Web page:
Figure 1.38 shows an MRIL log through a massive low porosity (approximately 10 p.u.), low permeability (approximately 1 to 100 md) sandstone reservoir in Australia’s Cooper Basin. Track 1 contains GR and caliper logs. Track 2 contains deep- and shallow-reading resistivity logs. Track 3 presents the MRIL calculated permeability and core permeability. Track 4 shows the MRIL porosity response, neutron and density porosity readings (based on a sandstone matrix), and core porosity. This well was drilled with a potassium chloride (KCl) polymer mud [48 kppm sodium chloride (NaCl) equivalent] and an 8.5 in. bit. MRIL data were acquired with TW = 12 s and TE = 1.2 ms.
Over the interval depicted, the log shows a clean sandstone formation at the top, a shaly sandstone at the bottom, and an intervening shale between the two sandstones. The agreement between MPHI and the core porosity is good. The slight underestimation of MPHI relative to core porosity is attributed to residual gas in the flushed zone. The MRIL permeability curve was computed using a model customized to this area. The agreement between MRIL permeability and core permeability is very good.
Figure 1.39 compares core data with MRIL porosity and permeability recorded in a gas reservoir.23 Track 1 contains GR and caliper logs. Track 2 contains deep- and shallow-reading resistivity logs. Track 3 presents the MRIL-derived permeability and core permeability. Track 4 presents the core porosity, MRIL porosity MPHI, neutron and density porosity (based on a sandstone matrix), BVI from a model customized to this reservoir, and bulk volume water (CBVWE) from resistivity logs. The MRIL log in this example was acquired with TW = 10 s, TE = 1.2 ms, and NE = 500, where NE is the number of echoes per echo train.
A gas/water contact at X220 is easily identified on the resistivity logs. Immediately above the contact, a large gas crossover (yellow) is observed between the neutron and density logs. A decrease in MRIL porosity occurs here because of the hydrogen index (HI) effect of the unflushed gas. Accurate data for BVI and MFFI are important for permeability calculations with the Coates model. The MPERM curve (permeability estimate obtained from MRIL measurements) in track 3 was calculated from the Coates model: MPHI was used for porosity, and the difference between MPHI and BVI was used for MFFI. Used in this way, the Coates model will give good estimates of permeability when the MRIL porosity is unaffected by gas. In zones where the MRIL porosity is affected by gas, MPERM is pessimistic because the difference between MPHI and BVI underestimates MFFI. In this situation, the difference between BVI and the porosity obtained from the nuclear logs gives a better estimate of MFFI for calculating permeability. The PMRI curve was computed in this manner. It is a more reasonable representation of permeability in the gas zones and, in this example, matched very well with the core permeability. Below the gas/water contact, MRIL porosity and permeability match core data quite well.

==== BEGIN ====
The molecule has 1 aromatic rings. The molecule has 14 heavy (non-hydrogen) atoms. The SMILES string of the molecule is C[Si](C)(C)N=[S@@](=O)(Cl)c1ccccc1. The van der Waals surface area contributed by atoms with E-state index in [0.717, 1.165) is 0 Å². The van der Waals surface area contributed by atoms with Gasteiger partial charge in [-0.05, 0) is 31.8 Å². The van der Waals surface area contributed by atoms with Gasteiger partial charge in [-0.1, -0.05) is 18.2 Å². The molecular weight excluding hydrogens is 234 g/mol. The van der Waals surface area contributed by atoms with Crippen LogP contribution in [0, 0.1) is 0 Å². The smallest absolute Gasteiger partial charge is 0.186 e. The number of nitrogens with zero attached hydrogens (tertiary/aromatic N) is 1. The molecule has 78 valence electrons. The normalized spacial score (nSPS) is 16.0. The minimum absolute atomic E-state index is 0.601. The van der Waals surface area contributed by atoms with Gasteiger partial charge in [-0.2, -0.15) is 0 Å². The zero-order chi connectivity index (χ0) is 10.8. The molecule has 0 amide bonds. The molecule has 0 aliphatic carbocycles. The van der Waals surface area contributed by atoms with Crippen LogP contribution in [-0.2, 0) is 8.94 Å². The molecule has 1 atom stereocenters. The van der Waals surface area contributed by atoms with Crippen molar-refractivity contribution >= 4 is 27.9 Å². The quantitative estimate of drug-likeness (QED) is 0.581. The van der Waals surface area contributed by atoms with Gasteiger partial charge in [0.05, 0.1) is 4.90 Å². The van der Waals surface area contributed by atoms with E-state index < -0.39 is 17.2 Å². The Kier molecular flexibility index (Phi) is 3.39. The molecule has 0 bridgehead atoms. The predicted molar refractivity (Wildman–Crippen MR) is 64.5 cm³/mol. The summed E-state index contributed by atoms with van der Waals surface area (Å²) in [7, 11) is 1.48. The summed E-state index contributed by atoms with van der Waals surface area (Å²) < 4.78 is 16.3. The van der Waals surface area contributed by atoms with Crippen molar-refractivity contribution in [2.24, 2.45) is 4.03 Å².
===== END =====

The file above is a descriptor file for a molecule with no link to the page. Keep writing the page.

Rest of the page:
1.3.2 Low-resistivity Reservoir Evaluation
An interval from a Gulf of Mexico well has been used several times throughout this chapter to illustrate various MRIL measurements. The same well is now discussed in the context of a specific case study.
The reservoir penetrated by the well consists of a massive medium- to fine-grained sandstone formation, which developed from marine shelf sediments. Intense bioturbation is observed within the formation. Air permeability typically ranges between 1 and 200 md, with core porosity varying between 20 and 30 p.u. The upper portion of the reservoir (Zone A) has higher resistivity (approximately 1 Ω m) than that of the lower reservoir (Zone B, approximately 0.5 Ω m). The produced hydrocarbons are light oil with viscosities from 1 to 2 cp. The well was drilled with water-based mud. Conventional logs are shown in Figure 1.40. MRIL results from both TDA and MRIAN are illustrated in Figure 1.41.
The operator was concerned about the decrease in resistivity in the lower portion of the reservoir. The question was whether the decrease was due to textural changes (smaller grain sizes, in which case the well might produce free of water) or to an increase in the volume of movable water. The ability to reliably answer this question could have significant implications on reserve calculations, well-completion options, and future field-development decisions. An additional piece of key information for this type of reservoir is that the actual cumulative production often far exceeds the initial calculated recoverable reserves based on a water saturation cutoff of 60%. If the entire zone in question were actually at irreducible water saturation, then the total net productive interval could be increased from 25 to 70 ft. The resulting increase in net hydrocarbon pore volume would be more than 200% and expected recoverable reserves would increase significantly.